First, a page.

Q1 2017 Rent Growth Steady, Occupancy Drops
Digested from the Wall Street Journal
As supply continues to grow—particularly of high-end apartment communities in urban cores—rent growth has flattened and the occupancy rate has slipped slightly, according to first quarter data from Reis and RealPage.
Rents in Q1 2017 were flat in 28 of the 79 metropolitan areas covered by Reis Inc., up from 14 markets in the previous quarter. However, national rent growth was still positive, at 3.1 percent, though down from the 5 percent rent growth posted in Q1 2016.
“Pricing momentum remains strongest in the middle-market Class B properties,” says Jay Denton, vice president of RealPage’s Axiometrics business group, in a press release. “Results are more hit-and-miss moving up the spectrum in product quality. Top-tier projects in neighborhoods with the most construction are struggling to push rents at all.” RealPage pegs national average rent growth for the quarter at 3.7 percent.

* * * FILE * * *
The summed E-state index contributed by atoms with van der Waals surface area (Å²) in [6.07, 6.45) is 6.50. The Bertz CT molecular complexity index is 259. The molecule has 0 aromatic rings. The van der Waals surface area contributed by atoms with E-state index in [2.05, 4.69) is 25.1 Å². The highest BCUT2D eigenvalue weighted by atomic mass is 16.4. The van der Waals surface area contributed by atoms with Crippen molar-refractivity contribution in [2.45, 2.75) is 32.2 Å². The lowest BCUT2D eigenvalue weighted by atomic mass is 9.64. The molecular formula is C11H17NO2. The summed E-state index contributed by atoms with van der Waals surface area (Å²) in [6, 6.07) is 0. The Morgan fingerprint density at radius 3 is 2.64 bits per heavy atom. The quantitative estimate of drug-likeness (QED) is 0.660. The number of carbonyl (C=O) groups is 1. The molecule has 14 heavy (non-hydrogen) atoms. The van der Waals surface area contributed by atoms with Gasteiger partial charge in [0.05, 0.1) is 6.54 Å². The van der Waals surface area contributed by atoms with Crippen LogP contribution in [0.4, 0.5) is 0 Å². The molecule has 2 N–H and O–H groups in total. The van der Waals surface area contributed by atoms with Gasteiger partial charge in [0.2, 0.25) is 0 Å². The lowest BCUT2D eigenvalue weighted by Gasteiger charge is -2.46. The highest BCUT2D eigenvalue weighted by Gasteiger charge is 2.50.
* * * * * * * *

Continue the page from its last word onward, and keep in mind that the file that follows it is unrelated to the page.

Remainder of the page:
Meanwhile, Axiometrics, recently bought by RealPage, reports that the current U.S. apartment occupancy rate is 94.5 percent, down from 95.1 percent last fall. “Demand recorded during the past two quarters fell more than 100,000 units short of deliveries that totaled 164,549 units in the six-month period,” says company’s press release.
According to Axiometrics data, 581,556 apartment units are currently under construction across the country. Scheduled deliveries should average 102,000 units per quarter for the rest of 2017; the recent quarterly average has been 82,000 units.